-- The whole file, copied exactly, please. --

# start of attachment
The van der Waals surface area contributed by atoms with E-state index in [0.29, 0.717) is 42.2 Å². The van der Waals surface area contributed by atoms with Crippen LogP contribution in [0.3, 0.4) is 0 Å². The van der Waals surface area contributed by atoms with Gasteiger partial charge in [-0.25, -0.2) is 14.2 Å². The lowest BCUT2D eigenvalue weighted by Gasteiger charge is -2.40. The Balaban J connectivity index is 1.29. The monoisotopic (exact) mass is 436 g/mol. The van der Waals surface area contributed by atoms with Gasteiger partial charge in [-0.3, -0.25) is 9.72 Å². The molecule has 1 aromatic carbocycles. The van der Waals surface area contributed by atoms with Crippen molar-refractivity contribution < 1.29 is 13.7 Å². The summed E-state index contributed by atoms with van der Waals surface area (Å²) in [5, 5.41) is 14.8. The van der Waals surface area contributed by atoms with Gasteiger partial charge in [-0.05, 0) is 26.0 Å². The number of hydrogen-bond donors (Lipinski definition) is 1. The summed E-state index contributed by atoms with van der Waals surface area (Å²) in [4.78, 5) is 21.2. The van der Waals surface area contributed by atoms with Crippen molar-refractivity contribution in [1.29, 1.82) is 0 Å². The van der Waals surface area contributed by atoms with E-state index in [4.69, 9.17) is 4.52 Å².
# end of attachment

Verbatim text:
The van der Waals surface area contributed by atoms with E-state index in [0.29, 0.717) is 42.2 Å². The van der Waals surface area contributed by atoms with Crippen LogP contribution in [0.3, 0.4) is 0 Å². The van der Waals surface area contributed by atoms with Gasteiger partial charge in [-0.25, -0.2) is 14.2 Å². The lowest BCUT2D eigenvalue weighted by Gasteiger charge is -2.40. The Balaban J connectivity index is 1.29. The monoisotopic (exact) mass is 436 g/mol. The van der Waals surface area contributed by atoms with Gasteiger partial charge in [-0.3, -0.25) is 9.72 Å². The molecule has 1 aromatic carbocycles. The van der Waals surface area contributed by atoms with Crippen molar-refractivity contribution < 1.29 is 13.7 Å². The summed E-state index contributed by atoms with van der Waals surface area (Å²) in [5, 5.41) is 14.8. The van der Waals surface area contributed by atoms with Gasteiger partial charge in [-0.05, 0) is 26.0 Å². The number of hydrogen-bond donors (Lipinski definition) is 1. The summed E-state index contributed by atoms with van der Waals surface area (Å²) in [4.78, 5) is 21.2. The van der Waals surface area contributed by atoms with Crippen molar-refractivity contribution in [1.29, 1.82) is 0 Å². The van der Waals surface area contributed by atoms with E-state index in [4.69, 9.17) is 4.52 Å².